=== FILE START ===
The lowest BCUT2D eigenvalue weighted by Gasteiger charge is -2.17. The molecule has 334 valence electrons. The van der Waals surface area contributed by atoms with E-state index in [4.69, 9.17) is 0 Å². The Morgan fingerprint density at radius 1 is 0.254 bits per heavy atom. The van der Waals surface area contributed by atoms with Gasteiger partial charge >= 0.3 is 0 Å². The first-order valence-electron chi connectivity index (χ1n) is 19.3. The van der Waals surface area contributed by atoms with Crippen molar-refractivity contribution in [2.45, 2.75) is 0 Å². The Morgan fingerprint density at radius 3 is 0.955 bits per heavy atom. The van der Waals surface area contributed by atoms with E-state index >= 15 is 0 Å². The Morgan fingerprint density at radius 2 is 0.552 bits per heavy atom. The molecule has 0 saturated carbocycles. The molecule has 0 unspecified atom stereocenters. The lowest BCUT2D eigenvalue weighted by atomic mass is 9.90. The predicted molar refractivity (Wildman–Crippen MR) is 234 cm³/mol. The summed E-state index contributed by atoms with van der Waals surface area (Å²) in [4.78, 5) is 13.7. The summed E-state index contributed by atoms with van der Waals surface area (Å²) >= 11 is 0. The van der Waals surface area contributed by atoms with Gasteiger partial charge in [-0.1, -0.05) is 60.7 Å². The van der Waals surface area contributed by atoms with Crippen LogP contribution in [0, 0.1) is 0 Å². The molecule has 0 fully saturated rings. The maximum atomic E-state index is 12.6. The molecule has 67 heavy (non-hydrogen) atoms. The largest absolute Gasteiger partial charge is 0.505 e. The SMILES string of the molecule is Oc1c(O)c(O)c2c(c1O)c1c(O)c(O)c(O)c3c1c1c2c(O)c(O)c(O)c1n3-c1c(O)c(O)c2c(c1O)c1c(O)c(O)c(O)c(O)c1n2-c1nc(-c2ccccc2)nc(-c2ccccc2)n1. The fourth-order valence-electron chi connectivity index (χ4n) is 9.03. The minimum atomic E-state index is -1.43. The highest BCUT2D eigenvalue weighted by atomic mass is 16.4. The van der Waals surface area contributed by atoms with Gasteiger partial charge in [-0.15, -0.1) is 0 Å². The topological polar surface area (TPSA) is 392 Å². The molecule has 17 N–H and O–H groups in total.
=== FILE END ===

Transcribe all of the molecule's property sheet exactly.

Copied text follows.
The lowest BCUT2D eigenvalue weighted by Gasteiger charge is -2.17. The molecule has 334 valence electrons. The van der Waals surface area contributed by atoms with E-state index in [4.69, 9.17) is 0 Å². The Morgan fingerprint density at radius 1 is 0.254 bits per heavy atom. The van der Waals surface area contributed by atoms with Gasteiger partial charge >= 0.3 is 0 Å². The first-order valence-electron chi connectivity index (χ1n) is 19.3. The van der Waals surface area contributed by atoms with Crippen molar-refractivity contribution in [2.45, 2.75) is 0 Å². The Morgan fingerprint density at radius 3 is 0.955 bits per heavy atom. The van der Waals surface area contributed by atoms with E-state index >= 15 is 0 Å². The Morgan fingerprint density at radius 2 is 0.552 bits per heavy atom. The molecule has 0 saturated carbocycles. The molecule has 0 unspecified atom stereocenters. The lowest BCUT2D eigenvalue weighted by atomic mass is 9.90. The predicted molar refractivity (Wildman–Crippen MR) is 234 cm³/mol. The summed E-state index contributed by atoms with van der Waals surface area (Å²) in [4.78, 5) is 13.7. The summed E-state index contributed by atoms with van der Waals surface area (Å²) >= 11 is 0. The van der Waals surface area contributed by atoms with Gasteiger partial charge in [-0.1, -0.05) is 60.7 Å². The van der Waals surface area contributed by atoms with Crippen LogP contribution in [0, 0.1) is 0 Å². The molecule has 0 fully saturated rings. The maximum atomic E-state index is 12.6. The molecule has 67 heavy (non-hydrogen) atoms. The largest absolute Gasteiger partial charge is 0.505 e. The SMILES string of the molecule is Oc1c(O)c(O)c2c(c1O)c1c(O)c(O)c(O)c3c1c1c2c(O)c(O)c(O)c1n3-c1c(O)c(O)c2c(c1O)c1c(O)c(O)c(O)c(O)c1n2-c1nc(-c2ccccc2)nc(-c2ccccc2)n1. The fourth-order valence-electron chi connectivity index (χ4n) is 9.03. The minimum atomic E-state index is -1.43. The highest BCUT2D eigenvalue weighted by atomic mass is 16.4. The van der Waals surface area contributed by atoms with Gasteiger partial charge in [-0.15, -0.1) is 0 Å². The topological polar surface area (TPSA) is 392 Å². The molecule has 17 N–H and O–H groups in total.